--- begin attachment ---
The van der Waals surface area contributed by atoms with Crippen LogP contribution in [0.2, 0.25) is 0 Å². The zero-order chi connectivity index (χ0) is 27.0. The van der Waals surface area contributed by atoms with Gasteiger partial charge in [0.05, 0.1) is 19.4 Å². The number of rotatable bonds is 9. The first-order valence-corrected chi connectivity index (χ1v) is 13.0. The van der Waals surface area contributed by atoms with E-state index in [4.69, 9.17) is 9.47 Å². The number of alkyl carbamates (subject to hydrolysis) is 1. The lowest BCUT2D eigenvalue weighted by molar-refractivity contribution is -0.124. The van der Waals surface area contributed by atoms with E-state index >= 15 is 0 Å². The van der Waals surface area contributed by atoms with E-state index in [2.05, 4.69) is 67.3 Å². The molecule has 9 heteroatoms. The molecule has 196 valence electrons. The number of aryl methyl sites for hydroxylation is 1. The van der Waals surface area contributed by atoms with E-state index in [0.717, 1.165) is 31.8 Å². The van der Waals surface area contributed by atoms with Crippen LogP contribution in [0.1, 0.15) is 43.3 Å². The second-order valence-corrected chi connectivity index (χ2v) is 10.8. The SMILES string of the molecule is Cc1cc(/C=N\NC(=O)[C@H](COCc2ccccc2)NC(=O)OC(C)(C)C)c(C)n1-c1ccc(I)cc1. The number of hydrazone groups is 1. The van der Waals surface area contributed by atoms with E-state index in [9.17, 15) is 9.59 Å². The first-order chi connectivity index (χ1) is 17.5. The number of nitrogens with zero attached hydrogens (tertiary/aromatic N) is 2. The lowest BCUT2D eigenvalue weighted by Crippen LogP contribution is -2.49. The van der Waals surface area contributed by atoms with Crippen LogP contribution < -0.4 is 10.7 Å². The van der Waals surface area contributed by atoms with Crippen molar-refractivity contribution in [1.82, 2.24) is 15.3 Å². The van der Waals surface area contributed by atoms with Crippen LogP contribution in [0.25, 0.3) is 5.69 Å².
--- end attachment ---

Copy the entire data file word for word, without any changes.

The van der Waals surface area contributed by atoms with Crippen LogP contribution in [0.2, 0.25) is 0 Å². The zero-order chi connectivity index (χ0) is 27.0. The van der Waals surface area contributed by atoms with Gasteiger partial charge in [0.05, 0.1) is 19.4 Å². The number of rotatable bonds is 9. The first-order valence-corrected chi connectivity index (χ1v) is 13.0. The van der Waals surface area contributed by atoms with E-state index in [4.69, 9.17) is 9.47 Å². The number of alkyl carbamates (subject to hydrolysis) is 1. The lowest BCUT2D eigenvalue weighted by molar-refractivity contribution is -0.124. The van der Waals surface area contributed by atoms with E-state index >= 15 is 0 Å². The van der Waals surface area contributed by atoms with E-state index in [2.05, 4.69) is 67.3 Å². The molecule has 9 heteroatoms. The molecule has 196 valence electrons. The number of aryl methyl sites for hydroxylation is 1. The van der Waals surface area contributed by atoms with E-state index in [0.717, 1.165) is 31.8 Å². The van der Waals surface area contributed by atoms with Crippen LogP contribution in [0.1, 0.15) is 43.3 Å². The second-order valence-corrected chi connectivity index (χ2v) is 10.8. The SMILES string of the molecule is Cc1cc(/C=N\NC(=O)[C@H](COCc2ccccc2)NC(=O)OC(C)(C)C)c(C)n1-c1ccc(I)cc1. The number of hydrazone groups is 1. The van der Waals surface area contributed by atoms with E-state index in [9.17, 15) is 9.59 Å². The first-order chi connectivity index (χ1) is 17.5. The number of nitrogens with zero attached hydrogens (tertiary/aromatic N) is 2. The lowest BCUT2D eigenvalue weighted by Crippen LogP contribution is -2.49. The van der Waals surface area contributed by atoms with Crippen LogP contribution < -0.4 is 10.7 Å². The van der Waals surface area contributed by atoms with Crippen molar-refractivity contribution in [1.82, 2.24) is 15.3 Å². The van der Waals surface area contributed by atoms with Crippen LogP contribution in [0.25, 0.3) is 5.69 Å².